Lady Globetrotters

Courtesy of Explorer Chick.

Women are influencing all facets of the travel industry as they acquire more spending power.

Not only are women earning and spending more in 2019, but they’re traveling differently — from the activities pursued, to the destinations visited, to the companions chosen. And they’re making an impact. Women currently make 70 percent of all travel decisions, according to Bridget Brennan’s “Why She Buys.”

“It’s a really interesting time for women globally — more and more women are getting an education, having careers, managing their own finances and disposable income. As a result, these women are beginning to seek travel experiences that are purely for themselves,” says Lauren Bates, founder
of Wild Terrains — a women-only group travel company that supports female-owned businesses.

Although it’s not the case for all women, more female travelers are breaking away from “stereotypical” female-catered trips. Instead of yoga retreats, spa weekends and relaxing getaways, women are pursuing high-intensity travel experiences, driving the rise of Adventure Travel — travel that typically involves physically challenging outdoor activities.

Seventy-five percent of travelers pursuing nature, adventure, or cultural trips are women between the ages of 20 and 70, according to the Travel Industry Association of America.

“Women have always been a force in the travel industry, but social media has really brought that to light,” says Nicki Bruckmann, founder of Explorer Chick, an adventure travel company for women. “It’s moving from a dream to a reality for many women. Women who may have daydreamed about world travel are seeing that yes, they too can travel the world and have incredible experiences.”

Whether it’s supporting women who want to explore the Grand Canyon, cruise along the Nile River or float in the Dead Sea, the travel industry is shifting as it begins to focus on women, and their increasing desire for exploration. A growing number of female-catered travel companies are popping up, curating female-focused group travel experiences.

“A generation ago, women-only travel was an oddity,” says Debra Asberry of Women Traveling Together, a female-
catered travel tour company. “That is no longer true, but it is not widely known that 
women-only travel exists. Only when a woman starts searching for a travel solution for herself does she discover the myriad of choices out there.”

The growing desire for female-catered travel is closely tied to the type of trips women are pursuing.

“I could only find women’s group trips that were activity-specific, focusing on things like yoga and trekking,” says Bates, of her experience prior to launching her business. “That frustrated me on a personal level, because I’m a more dynamic traveler…. It also frustrated me on a broader level, because I believe globally we tend to market to women in a very one- or two-dimensional way that misses the mark on what women are really craving in terms of experiences.”

Mexico

“Nothing like [Wild Terrains] existed when we started. There were women-only travel companies, but none of them were actively supporting women hotel owners, artists, chefs, designers, architects, and historians in the destinations they visit. We’ve seen a surge in women-owned businesses globally in the last decade. The only way to ensure they keep growing is to support their businesses.” — Lauren Bates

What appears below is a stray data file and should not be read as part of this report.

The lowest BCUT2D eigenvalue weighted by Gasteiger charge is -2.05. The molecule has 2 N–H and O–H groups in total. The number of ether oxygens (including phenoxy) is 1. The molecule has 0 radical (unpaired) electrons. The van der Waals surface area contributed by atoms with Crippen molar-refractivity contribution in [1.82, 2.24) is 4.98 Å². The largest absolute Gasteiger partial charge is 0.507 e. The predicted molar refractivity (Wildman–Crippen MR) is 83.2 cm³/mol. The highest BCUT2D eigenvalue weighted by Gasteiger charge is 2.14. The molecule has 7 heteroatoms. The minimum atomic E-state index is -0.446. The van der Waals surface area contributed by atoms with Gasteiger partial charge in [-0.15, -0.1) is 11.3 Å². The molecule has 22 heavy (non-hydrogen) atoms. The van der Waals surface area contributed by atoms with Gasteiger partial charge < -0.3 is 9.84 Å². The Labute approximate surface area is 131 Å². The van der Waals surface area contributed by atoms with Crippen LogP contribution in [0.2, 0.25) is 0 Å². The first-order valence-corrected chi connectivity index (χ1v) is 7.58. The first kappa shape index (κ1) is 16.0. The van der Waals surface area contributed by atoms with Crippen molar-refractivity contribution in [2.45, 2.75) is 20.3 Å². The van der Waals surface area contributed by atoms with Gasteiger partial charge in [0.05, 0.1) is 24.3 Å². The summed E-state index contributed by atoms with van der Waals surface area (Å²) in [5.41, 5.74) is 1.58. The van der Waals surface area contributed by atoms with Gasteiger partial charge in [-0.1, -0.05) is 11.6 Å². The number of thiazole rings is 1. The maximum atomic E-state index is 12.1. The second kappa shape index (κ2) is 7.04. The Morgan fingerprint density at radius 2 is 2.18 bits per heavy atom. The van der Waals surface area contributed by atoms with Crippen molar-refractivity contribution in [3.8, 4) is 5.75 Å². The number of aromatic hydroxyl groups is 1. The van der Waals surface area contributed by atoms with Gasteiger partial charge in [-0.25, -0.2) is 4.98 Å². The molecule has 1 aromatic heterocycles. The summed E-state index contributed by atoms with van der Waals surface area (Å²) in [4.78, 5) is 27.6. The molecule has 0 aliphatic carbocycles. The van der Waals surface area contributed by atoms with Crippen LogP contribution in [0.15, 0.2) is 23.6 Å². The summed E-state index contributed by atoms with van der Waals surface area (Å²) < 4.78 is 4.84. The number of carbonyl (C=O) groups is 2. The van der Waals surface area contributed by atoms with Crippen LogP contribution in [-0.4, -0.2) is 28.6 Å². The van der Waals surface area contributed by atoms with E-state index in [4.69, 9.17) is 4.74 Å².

Photo courtesy of Wild Terrains.

Horseshoe Bend, Utah

“In 2014, I found myself in the wake of a divorce. My break-up presented me with ‘the greatest gift of all’ — a do-over. There I was, an athlete, an adrenaline junkie, and rearing to go experience the world but I was out a travel buddy…. I chose to use my second chance at life to create a company that empowers women to be adventurous. There was no way I was the only other woman out there in this predicament.” — Nicki Bruckmann

Photo courtesy of Explorer Chick.

Skogafoss Waterfall, Iceland

“I wanted to do more than just offer trips for women. I wanted to focus exclusively on the woman traveling solo. I wanted her to feel like a priority on our tours, not an afterthought. I had been a solo traveler on a traditional couples tour and felt like a 5th wheel. It was depressing and lonely, but my other option at the time had been to plan my own trip and go by myself, something I did not feel safe doing alone.” — Debra Asberry

Photo courtesy of Women Traveling Together.

West Virginia

Courtesy of Explorer Chick.

Old Havana, Cuba

Courtesy of Damesly.

Dominican Republic

Courtesy of Explorer Chick.

“I often hear (and as was my case as well), that women just don’t have friends or family they can travel with in the way in which they want to travel,” says Bruckmann. “This is especially true for our adventure trips, since the itineraries are more challenging. So, instead of downgrading their vacation or compromising, women are booking group trips that meet their travel needs.” 

Plus, these female-led businesses are not simply offering one-of-a-kind travel experiences, they are connecting and empowering women across the globe.

“When you have the non-judgemental support of 10 cheering women as you stand on the edge of a waterfall 35 feet in the air, your fears shrink, your courage grows, and you make that leap,” Bruckmann says. “Women overcome their fears on these trips, which often carries over into their daily lives.”

Kelly Lewis, CEO of Damesly — a boutique tour operator for women, says “it is very rare, in my experience, that women will find us just because they want to go to a specific destination. I think women find us when they need to, because they want to travel and they want to make friends.”

“Wild Terrains exists for women from all walks of life, in all stages of life. We want to give women not only a safe space to explore the world, but also a space to nourish their creativity and build relationships with each other,” Bates adds.